When we think too lightly of sin, we think too lightly of the Savior. —C.H. Spurgeon

Spurgeon

October 06, 2014

I love doctrine. Doctrine is simply the teaching of God or the teaching about God—the body of knowledge that he reveals to us through the Bible. I guess I’m one of those geekly people who loves to learn a new word and the big idea behind it. But I hope I do not love doctrine for doctrine’s sake. Rather, I strive to be a person who loves doctrine for God’s sake.

Today I want to give you 6 great reasons to study doctrine.

Doctrine Leads to Love

Doctrine leads to love—love for God that then overflows into love for others. 1 John 4:8 makes it plain: “Anyone who does not love does not know God, because God is love.” To know God is to know love; to know God is to equip yourself to act in love. Your love for God is limited by your knowledge of him, so that you can really only love him as far as you know him. As the depth of your knowledge grows, so too does the depth of your love. This is why the study of doctrine cannot be the pursuit of dry facts, but facts that lead to living knowledge of God and growing love for God. When you know doctrine, you prepare yourself to live in ways that express love to him and to others.

Doctrine Leads to Humility

Second, doctrine leads to humility. A little while ago I saw a YouTube video of a man breaking the world record in deadlifting by lifting a nearly-unbelieveable 1,015 pounds. I know that if I tried to lift even a fraction of that amount I’d slip a disc and be in bed for a month. The distance between that person and myself makes me face my own weakness. And that is just a glimpse of what happens when you see God as he reveals himself. You see the infinite distance between his power and your weakness, between his holiness and your sinfulness, between his unchangeable nature and your fickleness. And as you see it, you are humbled. You cannot see God and be proud. You cannot know God and be arrogant. When you see God as he really is, you must be humbled by his sheer magnitude and you must be humbled by your inability to box him up, to understand him all the way. The greater your knowledge of God, the greater your humility.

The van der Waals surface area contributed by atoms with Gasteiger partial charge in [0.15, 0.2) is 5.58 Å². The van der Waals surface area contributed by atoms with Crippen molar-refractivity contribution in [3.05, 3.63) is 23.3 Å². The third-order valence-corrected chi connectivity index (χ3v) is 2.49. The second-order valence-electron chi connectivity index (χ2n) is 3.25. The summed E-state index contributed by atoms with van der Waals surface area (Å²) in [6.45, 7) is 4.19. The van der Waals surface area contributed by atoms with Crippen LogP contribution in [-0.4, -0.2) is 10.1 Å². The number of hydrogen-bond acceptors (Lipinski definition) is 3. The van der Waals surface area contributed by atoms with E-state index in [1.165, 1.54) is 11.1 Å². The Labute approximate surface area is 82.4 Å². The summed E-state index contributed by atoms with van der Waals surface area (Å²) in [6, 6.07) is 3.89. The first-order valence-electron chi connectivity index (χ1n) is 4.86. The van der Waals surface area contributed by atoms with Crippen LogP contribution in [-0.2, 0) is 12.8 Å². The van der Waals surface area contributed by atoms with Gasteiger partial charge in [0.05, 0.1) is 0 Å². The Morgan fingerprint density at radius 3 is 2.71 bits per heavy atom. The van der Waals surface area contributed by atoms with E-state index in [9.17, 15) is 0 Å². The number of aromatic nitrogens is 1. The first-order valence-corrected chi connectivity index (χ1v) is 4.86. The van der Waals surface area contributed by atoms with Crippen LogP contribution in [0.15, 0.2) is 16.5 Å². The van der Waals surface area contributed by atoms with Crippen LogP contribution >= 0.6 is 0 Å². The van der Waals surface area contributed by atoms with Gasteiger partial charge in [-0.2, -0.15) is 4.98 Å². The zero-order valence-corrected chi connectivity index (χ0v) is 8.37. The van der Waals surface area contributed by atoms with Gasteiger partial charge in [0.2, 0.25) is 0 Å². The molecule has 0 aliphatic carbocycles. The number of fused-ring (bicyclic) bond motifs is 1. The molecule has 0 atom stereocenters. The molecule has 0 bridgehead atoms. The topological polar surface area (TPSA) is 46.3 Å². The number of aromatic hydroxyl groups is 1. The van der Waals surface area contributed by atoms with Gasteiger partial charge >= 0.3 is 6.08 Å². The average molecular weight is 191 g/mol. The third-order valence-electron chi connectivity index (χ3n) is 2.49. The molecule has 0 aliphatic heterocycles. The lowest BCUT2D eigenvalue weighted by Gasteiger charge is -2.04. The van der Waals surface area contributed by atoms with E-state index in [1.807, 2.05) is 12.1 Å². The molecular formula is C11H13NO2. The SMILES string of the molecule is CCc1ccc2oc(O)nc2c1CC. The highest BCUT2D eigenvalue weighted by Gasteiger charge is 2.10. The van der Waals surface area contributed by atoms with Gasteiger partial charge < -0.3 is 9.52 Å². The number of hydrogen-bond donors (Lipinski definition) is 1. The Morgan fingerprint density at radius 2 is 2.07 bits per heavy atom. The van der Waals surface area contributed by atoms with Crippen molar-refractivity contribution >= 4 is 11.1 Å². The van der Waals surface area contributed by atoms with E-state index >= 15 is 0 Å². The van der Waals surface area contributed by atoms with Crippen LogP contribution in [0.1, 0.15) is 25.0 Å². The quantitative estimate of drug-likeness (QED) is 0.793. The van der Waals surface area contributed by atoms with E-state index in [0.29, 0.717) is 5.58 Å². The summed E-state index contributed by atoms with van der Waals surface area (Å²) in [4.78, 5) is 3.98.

Doctrine Leads to Obedience

Third, doctrine leads to obedience. And here is what I mean: Just like you can only love God as far as you know God, you can only obey God as far as you know God. As you get to know God more and deeper, you are able to obey him better. Think here of the Old Testament and how often God reminds the Israelites of who he is and on that basis commands their obedience. He does this again and again: “Here is who I am, here is what I have done, and therefore you owe me your obedience.” And think of the New Testament which constantly points to Jesus Christ and calls us to conformity to him. What you learn of God and what you learn about yourself through the Word of God leads you to live a life that honors him. Again, theology is not a cold pursuit of facts, but a red-hot pursuit of the living God, and it works itself out all over life.

 

Doctrine Leads to Unity

Fourth, doctrine leads to unity. I once attended a church where I heard a pastor use that old phrase, “Doctrine divides.” He told the church that the path to unity was to hold a very low and basic level of doctrine, because he was convinced that knowledge would breed arrogance and division. But he was dead wrong and that church splintered because of lack of unity—a lack of unity that flowed directly from a lack of sound doctrine. Churches are bound together by the beliefs they share. Of course there will be certain minor variances in a church on lesser matters, but the greater the shared beliefs on the essentials, and the greater the emphasis on the essentials, the greater the degree of unity. In Ephesians 4 Paul talks about the way God gives leaders to churches and says they are given, “to equip the saints for the work of ministry, for building up the body of Christ, until we all attain to the unity of the faith and of the knowledge of the Son of God, to mature manhood, to the measure of the stature of the fullness of Christ, so that we may no longer be children, tossed to and fro by the waves and carried about by every wind of doctrine, by human cunning, by craftiness in deceitful schemes.” He draws a clear connection between doctrine or spiritual growth and unity between believers.